By ROBERT KOZAK
LIMA -- Peruvian Prime Minister Yehude Simon said Tuesday that he will resign in the near future, amid criticism of his handling of bloody indigenous protests in the Amazon earlier this month in which at least 32 police and Indians were killed.
Mr. Simon, chief of President Alan García's cabinet, said he wants to stay on until the political firestorm from the protests has been resolved. Congress is expected to repeal two decrees, aimed at promoting investment in the Amazon, that sparked the protests. Those decrees, providing for the development of oil, natural gas, forestry, and agricultural resources in the Amazon, drew opposition from native groups who said such moves would ruin the environment and rob them of traditional lands.
Under Peru's constitution, Mr. Simon's resignation will lead to the resignation of the entire cabinet, opening the door for Mr. García to push out other ministers tarnished by the conflict, such as Interior Minister Mercedes Cabanillas. Even before the Amazon eruption, Mr. García had been limping along with a 30% approval rating.
Mr. García may also now pull back from his unofficial policy of favoring investments with or without the consent of local populations, said political analyst Santiago Pedraglio. The government had approved the decrees in part to bring Peru's laws in line with requirements outlined in its free-trade deal with the U.S.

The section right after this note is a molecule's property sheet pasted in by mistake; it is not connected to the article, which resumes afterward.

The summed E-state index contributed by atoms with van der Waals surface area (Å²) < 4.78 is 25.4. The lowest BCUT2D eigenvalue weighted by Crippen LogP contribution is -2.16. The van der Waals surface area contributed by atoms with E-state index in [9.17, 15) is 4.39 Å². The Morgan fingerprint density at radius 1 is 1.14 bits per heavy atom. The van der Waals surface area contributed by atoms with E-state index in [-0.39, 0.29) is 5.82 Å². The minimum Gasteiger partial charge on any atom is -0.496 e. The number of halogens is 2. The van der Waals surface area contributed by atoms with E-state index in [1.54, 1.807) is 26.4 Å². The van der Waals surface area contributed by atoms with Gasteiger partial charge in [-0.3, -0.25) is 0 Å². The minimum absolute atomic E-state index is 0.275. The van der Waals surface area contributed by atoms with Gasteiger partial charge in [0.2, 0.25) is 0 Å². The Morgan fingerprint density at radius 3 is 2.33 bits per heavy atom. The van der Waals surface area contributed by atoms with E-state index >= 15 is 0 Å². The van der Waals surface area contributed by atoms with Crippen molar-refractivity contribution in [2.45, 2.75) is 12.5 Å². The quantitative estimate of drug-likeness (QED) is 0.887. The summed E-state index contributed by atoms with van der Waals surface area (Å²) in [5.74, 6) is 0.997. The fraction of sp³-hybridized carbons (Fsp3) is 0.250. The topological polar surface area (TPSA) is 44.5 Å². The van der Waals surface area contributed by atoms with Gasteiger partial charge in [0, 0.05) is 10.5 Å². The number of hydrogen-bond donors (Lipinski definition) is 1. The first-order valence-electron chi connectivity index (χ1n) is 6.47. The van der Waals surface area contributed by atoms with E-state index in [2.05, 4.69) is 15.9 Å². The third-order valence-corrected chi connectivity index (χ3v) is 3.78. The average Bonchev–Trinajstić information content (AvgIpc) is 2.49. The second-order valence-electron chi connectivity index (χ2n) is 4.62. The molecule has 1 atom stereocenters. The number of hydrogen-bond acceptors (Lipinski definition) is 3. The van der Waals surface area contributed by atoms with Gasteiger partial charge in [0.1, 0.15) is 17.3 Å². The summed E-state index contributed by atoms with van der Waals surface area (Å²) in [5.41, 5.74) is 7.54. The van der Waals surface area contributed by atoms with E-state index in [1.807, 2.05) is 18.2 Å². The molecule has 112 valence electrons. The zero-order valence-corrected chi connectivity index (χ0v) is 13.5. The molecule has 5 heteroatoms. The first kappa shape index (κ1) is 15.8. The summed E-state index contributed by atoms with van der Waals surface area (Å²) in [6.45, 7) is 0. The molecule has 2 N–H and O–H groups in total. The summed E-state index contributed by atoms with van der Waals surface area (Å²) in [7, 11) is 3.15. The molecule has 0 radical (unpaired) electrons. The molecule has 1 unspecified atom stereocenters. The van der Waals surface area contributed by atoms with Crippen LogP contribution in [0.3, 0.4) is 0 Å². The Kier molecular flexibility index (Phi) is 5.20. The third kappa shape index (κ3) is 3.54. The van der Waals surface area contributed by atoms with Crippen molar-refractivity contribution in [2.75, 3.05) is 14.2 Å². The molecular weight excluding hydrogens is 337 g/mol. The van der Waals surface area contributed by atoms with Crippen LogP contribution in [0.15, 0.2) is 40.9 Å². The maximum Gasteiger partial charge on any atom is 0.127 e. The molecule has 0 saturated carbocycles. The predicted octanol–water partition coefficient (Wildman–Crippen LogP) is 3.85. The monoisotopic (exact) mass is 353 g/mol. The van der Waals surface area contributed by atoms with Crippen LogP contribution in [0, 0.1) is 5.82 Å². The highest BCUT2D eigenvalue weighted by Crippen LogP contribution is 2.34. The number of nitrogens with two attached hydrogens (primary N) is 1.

"García made a bet that there could be these large-scale investments without taking into account the people in those regions," says Mr. Pedraglio. "But he will have to now, and I imagine investors will also want to take those concerns into account now."
Many politicians had called for Mr. Simon's removal since violence broke out in the Amazon following a June 5 police operation to remove thousands of indigenous protesters from a highway. According to the government, the operation resulted in the deaths of 23 policemen and nine Indians. Native groups say the death toll was higher.—Matt Moffett contributed to this article.
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